The fear of being without a phone is real

Opinion by Dan Raywood

It was former Spice Girl Melanie C who offered us the wise words: "I couldn't live without my phone, but you don't even have a home."

It was former Spice Girl Melanie C who offered us the wise words: “I couldn't live without my phone, but you don't even have a home.”

Now if Sporty Spice couldn't live without the smartphone, how would the rest of us? Some research I came across this week suggested that this could potentially be a 'life or death' situation for some people. According to research from McAfee and the Ponemon Institute among 439 organisations, 142,708 smartphones were reported missing in one year.

The research found that approximately 62 per cent of these were company-owned devices assigned to employees for business use, while 38 per cent were personally owned and used for business. Of the phones reported missing, only seven per cent were recovered.

The survey found that 13 per cent of the missing smartphones were lost in the workplace, 29 per cent while traveling and 47 per cent while employees were working away from the office. Employees were unsure where the remaining 11 per cent were lost.

Another survey of 1,000 people by SecurEnvoy found that 77 per cent of 18- to 24-year-olds were 'nomophobic' – the fear of being without one's phone. It found that 68 per cent of the 25-34 age group felt this way, while the third most nomophobic were those aged 55 and over.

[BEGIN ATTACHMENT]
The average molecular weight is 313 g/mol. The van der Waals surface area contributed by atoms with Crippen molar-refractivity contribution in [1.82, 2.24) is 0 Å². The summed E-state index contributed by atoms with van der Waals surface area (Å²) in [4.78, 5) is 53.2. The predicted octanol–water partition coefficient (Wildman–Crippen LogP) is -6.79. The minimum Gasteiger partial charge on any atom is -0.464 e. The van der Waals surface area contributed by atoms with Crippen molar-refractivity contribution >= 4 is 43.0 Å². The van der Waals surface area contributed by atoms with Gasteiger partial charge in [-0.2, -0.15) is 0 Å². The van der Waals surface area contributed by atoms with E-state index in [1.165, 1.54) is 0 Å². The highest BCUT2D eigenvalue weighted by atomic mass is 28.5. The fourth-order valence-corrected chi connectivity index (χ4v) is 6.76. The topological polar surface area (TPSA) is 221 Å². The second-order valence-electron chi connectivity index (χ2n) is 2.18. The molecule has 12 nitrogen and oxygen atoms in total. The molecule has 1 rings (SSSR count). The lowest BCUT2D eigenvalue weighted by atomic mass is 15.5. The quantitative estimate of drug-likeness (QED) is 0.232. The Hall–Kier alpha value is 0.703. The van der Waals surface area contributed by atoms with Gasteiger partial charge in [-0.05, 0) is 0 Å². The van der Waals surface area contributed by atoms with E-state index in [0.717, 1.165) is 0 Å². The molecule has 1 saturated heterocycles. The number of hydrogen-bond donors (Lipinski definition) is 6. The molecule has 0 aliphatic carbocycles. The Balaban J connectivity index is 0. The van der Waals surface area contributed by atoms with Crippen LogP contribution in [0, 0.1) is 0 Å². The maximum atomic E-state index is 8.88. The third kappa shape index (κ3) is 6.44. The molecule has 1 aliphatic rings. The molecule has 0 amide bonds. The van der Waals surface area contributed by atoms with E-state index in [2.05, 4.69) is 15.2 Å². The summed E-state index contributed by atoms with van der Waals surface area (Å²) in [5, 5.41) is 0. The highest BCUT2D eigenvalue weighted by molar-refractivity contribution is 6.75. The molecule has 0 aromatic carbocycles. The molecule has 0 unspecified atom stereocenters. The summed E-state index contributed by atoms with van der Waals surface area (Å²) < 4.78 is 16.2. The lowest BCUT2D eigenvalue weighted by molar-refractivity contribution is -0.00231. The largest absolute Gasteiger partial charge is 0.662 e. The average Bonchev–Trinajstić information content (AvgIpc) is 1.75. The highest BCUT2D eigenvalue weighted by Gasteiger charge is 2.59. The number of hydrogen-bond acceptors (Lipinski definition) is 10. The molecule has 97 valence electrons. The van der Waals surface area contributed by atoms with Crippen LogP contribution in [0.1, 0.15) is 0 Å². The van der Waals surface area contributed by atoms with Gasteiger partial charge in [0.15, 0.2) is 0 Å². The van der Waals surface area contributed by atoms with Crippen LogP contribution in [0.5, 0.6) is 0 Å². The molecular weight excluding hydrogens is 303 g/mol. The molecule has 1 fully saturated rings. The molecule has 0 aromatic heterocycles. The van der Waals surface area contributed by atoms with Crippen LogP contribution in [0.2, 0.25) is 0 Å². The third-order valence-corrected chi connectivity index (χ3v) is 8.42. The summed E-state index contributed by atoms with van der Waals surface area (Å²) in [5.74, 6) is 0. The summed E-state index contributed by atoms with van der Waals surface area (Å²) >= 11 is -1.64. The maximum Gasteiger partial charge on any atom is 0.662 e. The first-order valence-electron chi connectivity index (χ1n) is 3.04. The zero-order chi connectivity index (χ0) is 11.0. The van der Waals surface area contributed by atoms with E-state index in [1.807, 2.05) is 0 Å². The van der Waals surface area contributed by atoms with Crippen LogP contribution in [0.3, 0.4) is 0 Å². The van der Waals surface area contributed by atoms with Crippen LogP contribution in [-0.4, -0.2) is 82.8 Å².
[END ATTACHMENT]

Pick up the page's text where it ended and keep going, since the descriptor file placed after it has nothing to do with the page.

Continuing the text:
Andy Kemshall, CTO and co-founder of SecurEnvoy, said: “The first study into nomophobia, conducted four years ago, revealed that 53 per cent of people suffered from the condition, and our study reveals this has now risen to 66 per cent in the UK.”

The research also found that nearly half of those surveyed do not use any protection on their phone; 41 per cent use a four-pin access code, and ten per cent encrypt their device. A security-conscious three per cent use two-factor authentication.

“With 58 per cent of the respondents using at least one device for business use, this lack of security is a worrying trend that needs addressing,” Kemshall said.

The McAfee research also found that 60 per cent of the missing smartphones contained sensitive and confidential information, yet 57 per cent were not protected with available security features.

So what do you want, do you really really want? Firstly your phone, secondly to secure the information on it and, thirdly, well, best to get some authentication on it.


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